ChemistryAmber Kaehr, Adjunct Professor of Chemistry
Doug Schirch, Department Chair, Professor of Chemistry
Dan Smith, Professor of Chemistry
The Chemistry department offers a major in chemistry and also collaborates with the Biological Sciences department on the molecular biology/biochemistry major. In addition, a cooperative “3+2” program in chemical engineering is available, with three years completed at Goshen College and two years at a cooperating engineering school. See chemistry department faculty members for more information.
Visit the Chemistry department website at www.goshen.edu/chemistry.
Career and postgraduate opportunities
Chemistry graduates are currently working at many levels in business and industry. They also serve as medical doctors, professors and teachers, laboratory chemists, librarians and administrators.
Teacher education certification
Teacher certification is available for grades 5-12 in two areas related to
chemistry. Courses needed in addition to chemistry major requirements are:
Chemistry - 30 credit hours of education courses.
Life Sciences and Chemistry - Biol 110, 120 & 130; Biol 200 or 201; Biol 203 or 303; Biol 300; Biol 301; and Biol 215, 309 or 315; and 30 credit hours of education courses. The first education class, Educ 201, should be taken in May term of the first year or spring of the sophomore year. For more details see education department catalog page and the Teacher Education Handbook.
Major in chemistry
51 credit hours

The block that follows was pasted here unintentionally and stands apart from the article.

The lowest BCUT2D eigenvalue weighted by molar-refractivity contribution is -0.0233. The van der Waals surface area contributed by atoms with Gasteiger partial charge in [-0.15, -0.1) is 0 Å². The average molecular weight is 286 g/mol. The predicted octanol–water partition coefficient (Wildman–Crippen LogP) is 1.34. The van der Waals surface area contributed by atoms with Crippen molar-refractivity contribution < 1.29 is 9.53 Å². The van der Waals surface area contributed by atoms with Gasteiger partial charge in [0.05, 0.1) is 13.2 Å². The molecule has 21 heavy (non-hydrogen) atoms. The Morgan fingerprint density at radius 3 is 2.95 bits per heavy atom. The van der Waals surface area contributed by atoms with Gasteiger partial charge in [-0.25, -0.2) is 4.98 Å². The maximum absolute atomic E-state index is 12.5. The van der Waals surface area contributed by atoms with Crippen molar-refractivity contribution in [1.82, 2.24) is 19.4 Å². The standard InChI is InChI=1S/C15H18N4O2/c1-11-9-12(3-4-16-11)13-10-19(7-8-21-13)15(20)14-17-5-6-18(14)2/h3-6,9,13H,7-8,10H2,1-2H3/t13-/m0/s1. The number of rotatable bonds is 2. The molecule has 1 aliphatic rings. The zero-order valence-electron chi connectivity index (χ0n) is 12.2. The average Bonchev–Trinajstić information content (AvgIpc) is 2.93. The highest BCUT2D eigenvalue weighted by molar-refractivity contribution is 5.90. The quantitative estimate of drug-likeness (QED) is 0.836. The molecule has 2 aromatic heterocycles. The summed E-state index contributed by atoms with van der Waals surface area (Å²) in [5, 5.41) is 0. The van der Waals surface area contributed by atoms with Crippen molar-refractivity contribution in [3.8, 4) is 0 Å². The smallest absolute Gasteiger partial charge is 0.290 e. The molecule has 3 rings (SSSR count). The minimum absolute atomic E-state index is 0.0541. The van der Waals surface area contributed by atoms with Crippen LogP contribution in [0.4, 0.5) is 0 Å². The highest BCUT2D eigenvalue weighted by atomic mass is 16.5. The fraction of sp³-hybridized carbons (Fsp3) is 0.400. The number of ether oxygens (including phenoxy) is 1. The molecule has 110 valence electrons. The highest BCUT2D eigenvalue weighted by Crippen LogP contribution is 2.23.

- Chem 111-112, General Chemistry 8
- Chem 200, Analytical Chemistry 4
- Chem 303-304, Organic Chemistry 8
- Chem 310, Thermodynamics 4
- Chem 312, Quantum Mechanics 4
- Chem 409, Chemistry Internship 0-3
- Chem 410, Senior Seminar 3
- Chem 415, Inorganic Chemistry 4
- Math 211, Calculus I4
- Math 213, Multivariate Calculus4
- Phys 203-204, General Physics I & II 8
Student learning outcomes
Graduates in chemistry will:
- Possess broad knowledge of fundamental principles from organic, inorganic, analytical and physical chemistry and use this knowledge for solving problems.
- Demonstrate key laboratory skills for designing, executing, analyzing, recording and reporting laboratory experiments.
- Use effectively a broad range of modern scientific instruments.
- Demonstrate effective written and oral communication.
- Practice safe handling of chemicals.
- Use modern library tools to access chemical information.
- Successfully achieve career objectives for either employment or advanced education in graduate/professional programs.
Planning guide – options A & B